How To Protect Your Deck This Winter

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How To Protect Your Deck This Winter

The deck is one of the most brilliant additions to the home, thanks to its numerous uses. It is a great place to entertain your visitors, especially if it’s located in the backyard, fronting the garden. You can also spend some quiet time there by yourself or stay there while watching your children play.

Unfortunately, during the winter, your deck can be vulnerable to damages if not well protected . especially in a snowy climate; the requirements in much of the country differ from what a home-based public relations firm in SF might need to do to keep their deck looking great.

Here, we present you some useful tips on how to protect your deck this winter – even experienced patio deck builders can attest to the effectiveness of these tips:

Clean It Up

The first thing you need to do is clear away all the clutter on the deck. If planters are left outside during the winter, they can cause damage due to leaking and discolorations. Planters should be stored accordingly to prevent this damage. Patio furniture also needs to be stacked and stowed away from the winter.

Get Rid of Mold or Mildew Accumulation

How To Protect Your Deck This Winter
You should remove mold and mildew that may be present on the deck surface. This is in light of the fact that patios are a common breeding ground for them. Namely, during the winter, the moisture on the deck will attract mildew and mold, especially between tight boards and cracks. Mildew can be cleaned either by a pressure washer or DIY with a bleach and borax solution.

Make any Repairs in Advance

How To Protect Your Deck This Winter

If your deck is unstable or needs some repairs, you need to ensure that they are taken care of before winter arrives. This is because such issues can be worsened by the winter weather.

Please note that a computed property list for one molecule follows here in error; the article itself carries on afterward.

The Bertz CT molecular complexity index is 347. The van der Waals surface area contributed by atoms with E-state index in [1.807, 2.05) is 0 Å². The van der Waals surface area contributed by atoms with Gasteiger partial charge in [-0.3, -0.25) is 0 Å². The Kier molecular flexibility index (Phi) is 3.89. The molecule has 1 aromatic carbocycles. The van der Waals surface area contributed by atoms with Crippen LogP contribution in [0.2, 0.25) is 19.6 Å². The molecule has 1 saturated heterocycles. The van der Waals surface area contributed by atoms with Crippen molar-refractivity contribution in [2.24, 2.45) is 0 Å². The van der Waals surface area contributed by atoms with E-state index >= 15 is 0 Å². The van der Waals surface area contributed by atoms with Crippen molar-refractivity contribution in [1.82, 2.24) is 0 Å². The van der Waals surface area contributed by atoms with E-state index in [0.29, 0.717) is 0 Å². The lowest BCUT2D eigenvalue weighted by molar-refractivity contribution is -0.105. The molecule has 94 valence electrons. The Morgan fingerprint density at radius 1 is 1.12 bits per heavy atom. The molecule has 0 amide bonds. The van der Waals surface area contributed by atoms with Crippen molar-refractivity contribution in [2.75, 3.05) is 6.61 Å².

A loose railing, for example, may come off completely if it’s subjected to the additional weight of heavy snow. This also applies to shaky steps and wobbly boards. Try to complete all repairs on your deck before the winter weather arrives to avert further damage to the deck.

Apply a Protective

Once you have made the repairs and cleaned the area, you should then apply a coat of protective stain. If there’s one thing that damages a deck faster, then it’s certainly moisture. Moisture can cause mildew, mold, and rot.

Fortunately, a protective stain can help seal out the moisture. Besides sealing out the damaging water, it will also give your deck a clean and fresh appearance. Stains are available in a wide variety of color options, and they can last for countless years, safeguarding your deck through many winters to come.

Get Rid of Snow

How To Protect Your Deck This Winter

It is imperative that you remove the accumulation of snow as it envelopes your home. Just like how snow damages the roofing and gutter systems in New Jersey, mounds of snow can also damage your deck.

It is advisable to shovel in the same way as the boards run to avoid damaging the deck’s finish. You should never use salt or any other ice melting product on your deck surface as they may damage or cause discoloration to the finish.

Conclusion

Having a deck as part of your home can greatly enhance the amount of enjoyment you derive from your residence in the warmer seasons. However, you can’t just attach a deck to your house during the warmer months, and remove it when the colder months set it.
That’s why you need to learn the tricks of safeguarding your deck during the winter. In fact, with some pre-planning and maintenance, incorporating the above tips, you can rest assured that your deck will remain in good shape through the entire winter season.

Carl Aamodt
Title: Super-Connector at Outreach Mama
Carl is a super-connector with OutreachMama and Youth Noise NJ who helps businesses find their audience online through outreach, partnerships, and networking. He frequently writes about the latest advancements in digital marketing and focuses his efforts on developing customized blogger outreach plans depending on the industry and competition.